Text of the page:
Imagina (i sé que és molt imaginar) que el primer dia de classe a l’Institut, en la primera classe de Biologia que has tingut mai, el professor, abans de dir bon dia, de demanar els noms, de mirar suspicaçment els alumnes, comença així:

Your cells are a country of ten thousand trillion citizens, each devoted in some intensively specific way to your overall well-being. There isn’t a thing they don’t do for you. They let you feel pleasure and form thoughts. They enable you to stand and stretch and caper. When you eat, they extract the nutrients, distribute the energy, and carry off the wastes but they also remember to make you hungry in the first place and reward you with a feeling of well-being afterward so that you won’t forget to eat again. They keep your hair growing, your ears waxed, your brain quietly purring. They manage every corner of your being. They will jump to your defense the instant you are threatened. They will unhesitatingly die for you—billions of them do so daily. And not once in all your years have you thanked even one of them. So let us take a moment now to regard them with the wonder and appreciation they deserve.

I que, abans que hagis aconseguit fer pestanyejar els ulls, continua així:

If you could visit a cell, you wouldn’t like it. Blown up to a scale at which atoms were about the size of peas, a cell itself would be a sphere roughly half a mile across, and supported by a complex framework of girders called the cytoskeleton. Within it, millions upon millions of objects—some the size of basketballs, others the size of cars—would whiz about like bullets. There wouldn’t be a place you could stand without being pummeled and ripped thousands of times every second from every direction. Even for its full-time occupants the inside of a cell is a hazardous place. Each strand of DNA is on average attacked or damaged once every 8.4 seconds—ten thousand times in a day—by chemicals and other agents that whack into or carelessly slice through it, and each of these wounds must be swiftly stitched up if the cell is not to perish.

Per acabar d’aquesta manera:

When cells are no longer needed, they die with what can only be called great dignity. They take down all the struts and buttresses that hold them together and quietly devour their component parts. The process is known as apoptosis or programmed cell death. Every day billions of your cells die for your benefit and billions of others clean up the mess. Cells can also die violently—for instance, when infected—but mostly they die because they are told to. Indeed, if not told to live—if not given some kind of active instruction from another cell— cells automatically kill themselves. Cells need a lot of reassurance.

Ara deixa d’imaginar i torna al llibre: Tema 13, La cèŀlula. La cèŀlula es compon de membrana, citoplasma i nucli. La membrana…

(excerpts from Bill Bryson’s A Short History of Nearly Everything)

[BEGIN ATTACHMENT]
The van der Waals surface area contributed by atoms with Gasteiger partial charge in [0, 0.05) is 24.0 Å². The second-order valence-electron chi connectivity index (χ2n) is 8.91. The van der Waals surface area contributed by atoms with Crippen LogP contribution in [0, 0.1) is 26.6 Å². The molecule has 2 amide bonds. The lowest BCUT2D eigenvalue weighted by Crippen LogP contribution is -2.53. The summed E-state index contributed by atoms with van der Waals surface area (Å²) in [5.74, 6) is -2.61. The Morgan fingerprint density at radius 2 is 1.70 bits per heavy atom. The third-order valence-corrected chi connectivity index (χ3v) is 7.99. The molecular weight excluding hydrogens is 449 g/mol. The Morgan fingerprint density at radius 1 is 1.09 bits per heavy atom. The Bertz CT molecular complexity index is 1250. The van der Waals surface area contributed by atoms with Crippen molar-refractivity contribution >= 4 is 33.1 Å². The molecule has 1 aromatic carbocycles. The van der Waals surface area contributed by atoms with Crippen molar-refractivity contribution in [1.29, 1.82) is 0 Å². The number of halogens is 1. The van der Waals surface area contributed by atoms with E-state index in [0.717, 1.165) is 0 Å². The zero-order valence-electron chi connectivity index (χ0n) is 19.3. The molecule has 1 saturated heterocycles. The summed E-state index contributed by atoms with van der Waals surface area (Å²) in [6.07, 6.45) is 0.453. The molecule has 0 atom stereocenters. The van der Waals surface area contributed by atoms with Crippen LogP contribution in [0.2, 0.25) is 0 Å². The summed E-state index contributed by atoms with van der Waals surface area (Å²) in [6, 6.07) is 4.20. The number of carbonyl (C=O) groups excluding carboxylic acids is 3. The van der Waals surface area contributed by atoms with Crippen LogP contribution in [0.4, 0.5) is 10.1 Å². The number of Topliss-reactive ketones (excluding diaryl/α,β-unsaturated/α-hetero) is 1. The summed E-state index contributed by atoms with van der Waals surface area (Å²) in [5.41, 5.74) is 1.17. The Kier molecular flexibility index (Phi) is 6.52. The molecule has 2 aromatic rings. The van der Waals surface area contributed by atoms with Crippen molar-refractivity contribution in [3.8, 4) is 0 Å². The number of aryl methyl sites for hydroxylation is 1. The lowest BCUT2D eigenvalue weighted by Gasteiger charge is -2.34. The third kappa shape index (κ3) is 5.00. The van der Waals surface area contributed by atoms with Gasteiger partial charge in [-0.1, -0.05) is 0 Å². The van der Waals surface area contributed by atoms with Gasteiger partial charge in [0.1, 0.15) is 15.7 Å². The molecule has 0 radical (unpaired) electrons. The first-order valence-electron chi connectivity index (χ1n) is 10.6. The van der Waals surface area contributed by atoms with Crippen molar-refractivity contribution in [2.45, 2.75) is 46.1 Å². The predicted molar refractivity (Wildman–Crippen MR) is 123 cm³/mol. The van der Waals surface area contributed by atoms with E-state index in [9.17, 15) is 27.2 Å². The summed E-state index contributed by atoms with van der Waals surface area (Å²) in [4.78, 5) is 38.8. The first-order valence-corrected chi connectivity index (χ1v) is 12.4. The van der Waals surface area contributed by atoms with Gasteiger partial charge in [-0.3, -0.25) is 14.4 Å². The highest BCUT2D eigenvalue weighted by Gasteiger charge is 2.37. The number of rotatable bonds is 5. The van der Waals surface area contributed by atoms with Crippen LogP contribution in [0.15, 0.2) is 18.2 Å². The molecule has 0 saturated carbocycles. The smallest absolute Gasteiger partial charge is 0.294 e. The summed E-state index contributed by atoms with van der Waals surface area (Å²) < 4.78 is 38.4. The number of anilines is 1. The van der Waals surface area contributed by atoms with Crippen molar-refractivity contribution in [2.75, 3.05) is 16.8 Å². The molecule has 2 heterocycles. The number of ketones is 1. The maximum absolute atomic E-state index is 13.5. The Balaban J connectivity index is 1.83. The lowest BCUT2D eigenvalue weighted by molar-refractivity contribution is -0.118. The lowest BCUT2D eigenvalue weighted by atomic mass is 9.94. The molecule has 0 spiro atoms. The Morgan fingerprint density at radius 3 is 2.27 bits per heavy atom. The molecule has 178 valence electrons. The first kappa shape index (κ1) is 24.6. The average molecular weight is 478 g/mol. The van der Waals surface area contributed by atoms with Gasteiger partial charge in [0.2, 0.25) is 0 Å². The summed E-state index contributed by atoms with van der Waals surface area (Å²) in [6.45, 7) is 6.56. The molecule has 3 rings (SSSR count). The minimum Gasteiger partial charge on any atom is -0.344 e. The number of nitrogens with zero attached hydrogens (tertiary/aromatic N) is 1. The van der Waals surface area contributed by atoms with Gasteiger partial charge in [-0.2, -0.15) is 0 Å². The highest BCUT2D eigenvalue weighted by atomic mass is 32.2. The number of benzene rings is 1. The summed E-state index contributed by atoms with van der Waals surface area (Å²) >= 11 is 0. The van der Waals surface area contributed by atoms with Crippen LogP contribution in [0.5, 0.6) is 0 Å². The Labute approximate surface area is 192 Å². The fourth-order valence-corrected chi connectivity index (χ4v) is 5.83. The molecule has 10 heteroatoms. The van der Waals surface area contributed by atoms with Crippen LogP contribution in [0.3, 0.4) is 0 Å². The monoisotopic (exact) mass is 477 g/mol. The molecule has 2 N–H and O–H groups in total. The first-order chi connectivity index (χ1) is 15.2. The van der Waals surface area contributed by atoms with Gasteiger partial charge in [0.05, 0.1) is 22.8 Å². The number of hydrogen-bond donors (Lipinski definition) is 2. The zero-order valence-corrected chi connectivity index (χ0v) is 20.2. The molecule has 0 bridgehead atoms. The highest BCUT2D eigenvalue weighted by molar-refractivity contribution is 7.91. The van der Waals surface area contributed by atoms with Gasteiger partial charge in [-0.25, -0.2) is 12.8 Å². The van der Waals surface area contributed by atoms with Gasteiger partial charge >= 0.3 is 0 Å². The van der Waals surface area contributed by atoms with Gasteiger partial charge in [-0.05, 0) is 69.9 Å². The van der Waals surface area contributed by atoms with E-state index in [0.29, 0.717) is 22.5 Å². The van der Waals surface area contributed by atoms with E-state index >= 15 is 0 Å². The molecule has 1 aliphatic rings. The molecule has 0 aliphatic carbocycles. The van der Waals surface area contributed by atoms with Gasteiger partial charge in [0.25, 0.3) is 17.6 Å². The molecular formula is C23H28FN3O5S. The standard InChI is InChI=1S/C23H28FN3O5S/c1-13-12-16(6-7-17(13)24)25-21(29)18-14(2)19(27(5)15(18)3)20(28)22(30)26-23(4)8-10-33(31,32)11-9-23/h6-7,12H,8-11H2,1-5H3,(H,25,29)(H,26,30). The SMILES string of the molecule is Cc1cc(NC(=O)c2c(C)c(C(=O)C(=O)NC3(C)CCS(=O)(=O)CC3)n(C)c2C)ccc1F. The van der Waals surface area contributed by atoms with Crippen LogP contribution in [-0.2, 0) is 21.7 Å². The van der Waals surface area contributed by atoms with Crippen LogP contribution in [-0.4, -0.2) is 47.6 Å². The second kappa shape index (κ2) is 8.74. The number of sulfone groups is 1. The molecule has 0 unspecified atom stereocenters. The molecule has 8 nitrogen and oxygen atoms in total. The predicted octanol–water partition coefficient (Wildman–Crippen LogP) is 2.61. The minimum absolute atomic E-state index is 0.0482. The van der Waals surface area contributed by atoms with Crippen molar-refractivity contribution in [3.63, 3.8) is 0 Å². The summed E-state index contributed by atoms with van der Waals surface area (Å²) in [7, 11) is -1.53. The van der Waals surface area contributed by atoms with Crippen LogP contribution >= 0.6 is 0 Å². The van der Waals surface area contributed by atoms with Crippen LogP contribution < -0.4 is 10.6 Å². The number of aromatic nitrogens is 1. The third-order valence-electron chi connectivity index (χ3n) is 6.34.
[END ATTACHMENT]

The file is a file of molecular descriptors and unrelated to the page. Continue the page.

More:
Universally ignored

October 27, 2009

ACADEMY. After explaining about the long time plate tectonics had to wait until it finally got accepted by the mainstream geology science, Bryson ends the chapter with the following comment:

Interestingly, oil company geologists had known for years that if you wanted to find oil you had to allow for precisely the sort of surface movements that were implied by plate tectonics. But oil geologists didn’t write academic papers; they just found oil.

ROSSI. Quina és l’expressió que mai no fan servir ni en Biaggi, ni en Sete, ni en Lorenzo? Vale.

SALUTACIONS. Quant més sonor el bes, més fals el sentiment?

FREEDOM What philosophical thesis do you think it most important to disseminate? > Freedom. It sounds trite, but without it, what’s the point of life? Almost everything else is incidental to the basic right of a newborn human being to grow up to enjoy life on this planet limited only by the moderation required to mutually accommodate others (Brett Lock, from the normblog profiles).

Si hi estàs d’acord, ets un liberal clàssic.


When the crust reached the end of its journey at the boundary with continents, it plunged back into the Earth in a process known as subduction. That explained where all the sediment went. It was being returned to the bowels of the Earth. It also explained why ocean floors everywhere were so comparatively youthful. None had ever been found to be older than about 175 million years, which was a puzzle because continental rocks were often billions of years old. Now Hess could see why. Ocean rocks lasted only as long as it took them to travel to shore. It was a beautiful theory that explained a great deal. Hess elaborated his ideas in an important paper, which was almost universally ignored.

Bryson of course.

Planck (Max)

June 10, 2009

Planck was often unlucky in life. His beloved first wife died early in 1909, and the younger of his two sons was killed in the First World War. He also had twin daughters whom he adored. One died giving birth. The surviving twin went to look after the baby and fell in love with her sister’s husband. They married and two years later she died in childbirth. In 1944, when Planck was eighty-five, an Allied bomb fell on his house and he lost everything —papers,diaries, a lifetime of accumulations. The following year his surviving son was caught in a conspiracy to assassinate Hitler and executed.

From Bill Bryson’s A Short History of Nearly Everything